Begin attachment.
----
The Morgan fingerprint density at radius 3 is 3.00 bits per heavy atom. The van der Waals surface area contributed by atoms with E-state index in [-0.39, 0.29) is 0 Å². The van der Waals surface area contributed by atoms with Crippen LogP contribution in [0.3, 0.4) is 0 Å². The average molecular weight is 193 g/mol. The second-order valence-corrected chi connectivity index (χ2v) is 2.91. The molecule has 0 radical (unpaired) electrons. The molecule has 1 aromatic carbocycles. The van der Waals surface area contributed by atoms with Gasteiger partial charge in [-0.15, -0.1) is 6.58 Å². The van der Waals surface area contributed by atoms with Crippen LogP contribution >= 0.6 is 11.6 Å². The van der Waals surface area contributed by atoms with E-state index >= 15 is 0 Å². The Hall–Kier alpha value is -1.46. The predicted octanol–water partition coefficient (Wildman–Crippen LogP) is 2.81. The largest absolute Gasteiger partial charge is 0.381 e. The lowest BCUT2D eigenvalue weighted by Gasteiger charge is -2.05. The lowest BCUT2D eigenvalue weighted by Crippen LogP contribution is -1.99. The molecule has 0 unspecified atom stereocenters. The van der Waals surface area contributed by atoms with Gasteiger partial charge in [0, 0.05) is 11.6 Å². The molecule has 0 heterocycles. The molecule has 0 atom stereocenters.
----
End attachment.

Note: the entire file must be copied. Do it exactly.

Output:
The Morgan fingerprint density at radius 3 is 3.00 bits per heavy atom. The van der Waals surface area contributed by atoms with E-state index in [-0.39, 0.29) is 0 Å². The van der Waals surface area contributed by atoms with Crippen LogP contribution in [0.3, 0.4) is 0 Å². The average molecular weight is 193 g/mol. The second-order valence-corrected chi connectivity index (χ2v) is 2.91. The molecule has 0 radical (unpaired) electrons. The molecule has 1 aromatic carbocycles. The van der Waals surface area contributed by atoms with Gasteiger partial charge in [-0.15, -0.1) is 6.58 Å². The van der Waals surface area contributed by atoms with Crippen LogP contribution >= 0.6 is 11.6 Å². The van der Waals surface area contributed by atoms with E-state index >= 15 is 0 Å². The Hall–Kier alpha value is -1.46. The predicted octanol–water partition coefficient (Wildman–Crippen LogP) is 2.81. The largest absolute Gasteiger partial charge is 0.381 e. The lowest BCUT2D eigenvalue weighted by Gasteiger charge is -2.05. The lowest BCUT2D eigenvalue weighted by Crippen LogP contribution is -1.99. The molecule has 0 unspecified atom stereocenters. The van der Waals surface area contributed by atoms with Gasteiger partial charge in [0, 0.05) is 11.6 Å². The molecule has 0 heterocycles. The molecule has 0 atom stereocenters.